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    ABSTRACT: Ductal adenocarcinoma of the prostate (DAC) is considered to be an aggressive subtype of prostate cancer with greater risk of progression than acinar adenocarcinoma (AC). It has been debated whether DAC is a distinct subtype or a morphological variant of AC. Our aim was to examine the protein expression of DAC and to compare the results with AC. A tissue microarray was constructed from 60 DAC and 46 AC matched by Gleason score. The slides were stained for 28 immunomarkers (estrogen, progesterone and androgen receptor, prolactin, PSA, prostein, PSMA, PSAP, CDX2, lysozyme, villin, monoclonal CEA, CK7, CK20, HMWCK, p63, p504s, c-myc, EGFR, Ki-67, p16, p21, p27, p53, PTEN, ERG, PAX-2, and PAX-8). HMWCK was positive in 8.5 % of DAC, but negative in all cases of AC (p = 0.045). p16 was positive in 53.3 % of DAC and in 26.1 % of AC (p = 0.005). p53 was positive in 42.4 % of DAC and 26.7 % of AC (p = 0.031). A distinct patchy positivity of CK20 was seen in 23.7 % of DAC, and this pattern was also seen in 9.1 % of AC (p = 0.047). Villin was positive in 3.4 % of DAC while expression was negative in AC. Ki-67 labeling index was significantly higher in DAC than in AC (mean 9.2 % [95 % CI 6.4-12.0] and 2.6 % [1.9-3.4], p < 0.001). While there is some overlap in the immunohistochemical expression of DAC and AC, the differences between these two morphotypes of prostatic carcinoma are consistent with DAC having a more aggressive phenotype than AC.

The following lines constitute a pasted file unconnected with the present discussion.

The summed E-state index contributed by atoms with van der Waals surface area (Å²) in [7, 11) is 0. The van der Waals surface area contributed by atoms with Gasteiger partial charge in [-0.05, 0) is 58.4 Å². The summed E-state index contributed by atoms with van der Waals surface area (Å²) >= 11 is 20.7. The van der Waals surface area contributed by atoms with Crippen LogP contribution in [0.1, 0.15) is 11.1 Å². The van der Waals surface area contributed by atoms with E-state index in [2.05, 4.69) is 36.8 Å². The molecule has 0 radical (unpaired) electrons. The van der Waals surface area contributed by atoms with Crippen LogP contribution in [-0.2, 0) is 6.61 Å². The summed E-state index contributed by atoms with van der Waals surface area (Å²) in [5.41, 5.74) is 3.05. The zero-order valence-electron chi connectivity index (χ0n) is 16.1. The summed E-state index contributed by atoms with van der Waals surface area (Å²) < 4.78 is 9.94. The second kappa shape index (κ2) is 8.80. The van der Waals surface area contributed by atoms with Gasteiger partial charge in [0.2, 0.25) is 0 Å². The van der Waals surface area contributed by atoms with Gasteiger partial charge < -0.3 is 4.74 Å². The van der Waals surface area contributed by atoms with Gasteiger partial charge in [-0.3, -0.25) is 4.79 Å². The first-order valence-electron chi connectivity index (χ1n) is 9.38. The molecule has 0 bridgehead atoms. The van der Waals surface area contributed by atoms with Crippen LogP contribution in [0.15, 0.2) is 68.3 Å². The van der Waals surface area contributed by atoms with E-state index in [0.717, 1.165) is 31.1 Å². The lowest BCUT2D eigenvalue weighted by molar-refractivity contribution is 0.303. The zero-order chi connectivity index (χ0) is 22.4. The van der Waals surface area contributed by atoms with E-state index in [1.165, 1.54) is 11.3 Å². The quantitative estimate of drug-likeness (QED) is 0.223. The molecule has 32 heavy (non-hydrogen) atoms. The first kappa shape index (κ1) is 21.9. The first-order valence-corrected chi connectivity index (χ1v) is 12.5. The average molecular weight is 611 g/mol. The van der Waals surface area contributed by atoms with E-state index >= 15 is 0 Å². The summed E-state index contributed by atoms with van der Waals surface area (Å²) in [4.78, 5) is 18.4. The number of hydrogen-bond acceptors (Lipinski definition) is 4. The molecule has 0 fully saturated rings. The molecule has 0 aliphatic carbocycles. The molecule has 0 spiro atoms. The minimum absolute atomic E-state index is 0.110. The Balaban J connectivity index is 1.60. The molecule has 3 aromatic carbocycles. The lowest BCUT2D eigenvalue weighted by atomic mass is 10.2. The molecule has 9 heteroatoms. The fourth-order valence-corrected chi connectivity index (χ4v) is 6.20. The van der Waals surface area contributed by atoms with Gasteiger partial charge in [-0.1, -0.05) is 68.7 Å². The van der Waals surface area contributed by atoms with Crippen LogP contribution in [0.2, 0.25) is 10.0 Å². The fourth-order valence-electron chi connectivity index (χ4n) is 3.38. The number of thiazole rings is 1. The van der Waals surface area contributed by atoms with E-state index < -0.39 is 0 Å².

Archiv für Pathologische Anatomie und Physiologie und für Klinische Medicin 07/2014; 465(5). DOI:10.1007/s00428-014-1636-0 · 2.56 Impact Factor